Vicar

A letter from the Vicarage – Rev’d Andy Stand

How do you approach making important decisions?

Do you seek advice and counsel from a close friend or family member? Would you consult a book to see what you can learn about the choices you face? Might you make a list of the pros and the cons of each option? How many other points of view do you take into account? I guess where a decision will directly affect other family members, and they are old enough to understand the importance of the decision, then you may well ask their opinion or even if opinion within the family is divided, you may give people a vote.

Beyond the bounds of the family though, who else might you consult or give a say to? Or if not actually give them a say who else might you consider? How far afield do you think when envisaging the consequences of your decisions?

I wonder, do you ever pray about the decisions you make? Would you ever read your bible to see what help or guidance or inspiration you could find there?

The Christmas story is full of people needing to make decisions for themselves as to the role they will play in the events that are unfolding around them: Mary confronted with an angelic visitation has to give her assent to the angels’ tidings; Joseph has to make the decision as to whether he is going to believe Mary and stand by her in her pregnancy – a pregnancy he knows he has played no part in ; the Magi watching their stars have to decide if they are going to believe their eyes and their interpretation of what they see, and embark on their lengthy journey from the East; Herod needs to decide what kind of king he is going to be, faced with the news of the birth of a new king of the Jews.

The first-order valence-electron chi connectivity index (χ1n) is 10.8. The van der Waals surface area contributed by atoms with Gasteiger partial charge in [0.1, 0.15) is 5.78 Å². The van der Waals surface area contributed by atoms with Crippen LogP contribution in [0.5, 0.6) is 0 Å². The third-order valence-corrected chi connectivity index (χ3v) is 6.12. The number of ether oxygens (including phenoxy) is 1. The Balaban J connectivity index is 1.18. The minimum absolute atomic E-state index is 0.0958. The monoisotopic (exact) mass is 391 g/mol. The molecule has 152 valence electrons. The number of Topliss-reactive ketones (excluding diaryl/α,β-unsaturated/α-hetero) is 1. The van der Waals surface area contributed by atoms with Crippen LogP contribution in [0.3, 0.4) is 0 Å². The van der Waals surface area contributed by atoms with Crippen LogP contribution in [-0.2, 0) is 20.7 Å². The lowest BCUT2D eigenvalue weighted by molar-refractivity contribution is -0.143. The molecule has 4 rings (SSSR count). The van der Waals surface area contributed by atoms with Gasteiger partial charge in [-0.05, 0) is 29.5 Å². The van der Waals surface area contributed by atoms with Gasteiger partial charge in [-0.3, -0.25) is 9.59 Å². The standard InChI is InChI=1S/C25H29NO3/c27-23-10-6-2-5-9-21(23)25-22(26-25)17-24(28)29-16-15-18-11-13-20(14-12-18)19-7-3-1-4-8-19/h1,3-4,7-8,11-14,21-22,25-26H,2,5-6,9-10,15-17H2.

I wonder, how much did Mary and Joseph spend time in prayer while making their decisions; I wonder, how much the Magi had a conception of God, or a deity lying behind the movements of their stars, and so how much they prayed to God before they even set out on their pilgrimage.

In the wider stories of Advent and Epiphany (the other seasons before and after Christmas covered by this double edition of our magazine), the prophets who foretold the coming of the Christ child, need to decide how they will respond to the impetus of God that they heed; John the Baptist has to decide whether he will be the voice of one calling in the wilderness, the voice that calls successive generations to prepare their hearts for God; Jesus needs to decide if He will follow God’s calling, follow His vocation by being baptised by John; follow God’s guidance in the commission of his first disciples.

Do come and join us at any of our services over the season, as we celebrate God’s the Christmas story once again and the willingness and obedience of all those who were involved.

Before that though, we, as a nation, have a decision to make regarding who we want to run the country, and how we want to relate to our neighbours both in this country and abroad. I believe that, that is itself an important decision and should be made positively and prayerfully, not (and this is quite difficult for me) cynically and apathetically.

May God bless us all in the decisions we make and through the prayers we say in the coming days and years.

I wish everybody a Merry Christmas and a Happy New Year.

Every blessing…

Revd. Andy Stand

St. Philip & St. James Parish Church Whittington, Worcs. WR5 2RQ